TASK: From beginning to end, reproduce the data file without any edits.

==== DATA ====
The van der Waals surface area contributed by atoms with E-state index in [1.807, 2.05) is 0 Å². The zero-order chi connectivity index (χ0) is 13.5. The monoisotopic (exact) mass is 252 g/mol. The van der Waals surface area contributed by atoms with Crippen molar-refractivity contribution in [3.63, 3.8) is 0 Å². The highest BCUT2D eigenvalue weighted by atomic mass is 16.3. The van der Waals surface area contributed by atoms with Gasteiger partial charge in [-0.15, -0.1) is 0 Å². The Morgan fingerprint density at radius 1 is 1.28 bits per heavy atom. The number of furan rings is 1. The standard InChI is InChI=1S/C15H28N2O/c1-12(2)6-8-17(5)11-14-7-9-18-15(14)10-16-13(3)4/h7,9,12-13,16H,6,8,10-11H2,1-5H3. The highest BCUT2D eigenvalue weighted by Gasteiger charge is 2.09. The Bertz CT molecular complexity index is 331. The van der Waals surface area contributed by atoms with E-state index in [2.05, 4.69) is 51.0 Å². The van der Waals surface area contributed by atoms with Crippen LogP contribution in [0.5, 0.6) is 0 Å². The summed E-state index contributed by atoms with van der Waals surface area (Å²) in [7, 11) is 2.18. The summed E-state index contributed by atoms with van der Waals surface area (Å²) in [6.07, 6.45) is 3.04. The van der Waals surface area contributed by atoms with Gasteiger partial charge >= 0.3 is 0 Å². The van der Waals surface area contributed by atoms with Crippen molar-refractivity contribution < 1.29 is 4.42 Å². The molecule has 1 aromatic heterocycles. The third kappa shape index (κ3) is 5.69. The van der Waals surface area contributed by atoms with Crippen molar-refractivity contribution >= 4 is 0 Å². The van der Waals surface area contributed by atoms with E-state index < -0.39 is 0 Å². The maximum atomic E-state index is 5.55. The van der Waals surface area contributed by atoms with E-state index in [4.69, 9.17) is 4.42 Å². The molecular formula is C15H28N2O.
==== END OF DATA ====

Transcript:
The van der Waals surface area contributed by atoms with E-state index in [1.807, 2.05) is 0 Å². The zero-order chi connectivity index (χ0) is 13.5. The monoisotopic (exact) mass is 252 g/mol. The van der Waals surface area contributed by atoms with Crippen molar-refractivity contribution in [3.63, 3.8) is 0 Å². The highest BCUT2D eigenvalue weighted by atomic mass is 16.3. The van der Waals surface area contributed by atoms with Gasteiger partial charge in [-0.15, -0.1) is 0 Å². The Morgan fingerprint density at radius 1 is 1.28 bits per heavy atom. The number of furan rings is 1. The standard InChI is InChI=1S/C15H28N2O/c1-12(2)6-8-17(5)11-14-7-9-18-15(14)10-16-13(3)4/h7,9,12-13,16H,6,8,10-11H2,1-5H3. The highest BCUT2D eigenvalue weighted by Gasteiger charge is 2.09. The Bertz CT molecular complexity index is 331. The van der Waals surface area contributed by atoms with E-state index in [2.05, 4.69) is 51.0 Å². The van der Waals surface area contributed by atoms with Crippen LogP contribution in [0.5, 0.6) is 0 Å². The summed E-state index contributed by atoms with van der Waals surface area (Å²) in [7, 11) is 2.18. The summed E-state index contributed by atoms with van der Waals surface area (Å²) in [6.07, 6.45) is 3.04. The van der Waals surface area contributed by atoms with Gasteiger partial charge >= 0.3 is 0 Å². The van der Waals surface area contributed by atoms with Crippen molar-refractivity contribution < 1.29 is 4.42 Å². The molecule has 1 aromatic heterocycles. The third kappa shape index (κ3) is 5.69. The van der Waals surface area contributed by atoms with Crippen molar-refractivity contribution >= 4 is 0 Å². The van der Waals surface area contributed by atoms with E-state index < -0.39 is 0 Å². The maximum atomic E-state index is 5.55. The van der Waals surface area contributed by atoms with E-state index in [4.69, 9.17) is 4.42 Å². The molecular formula is C15H28N2O.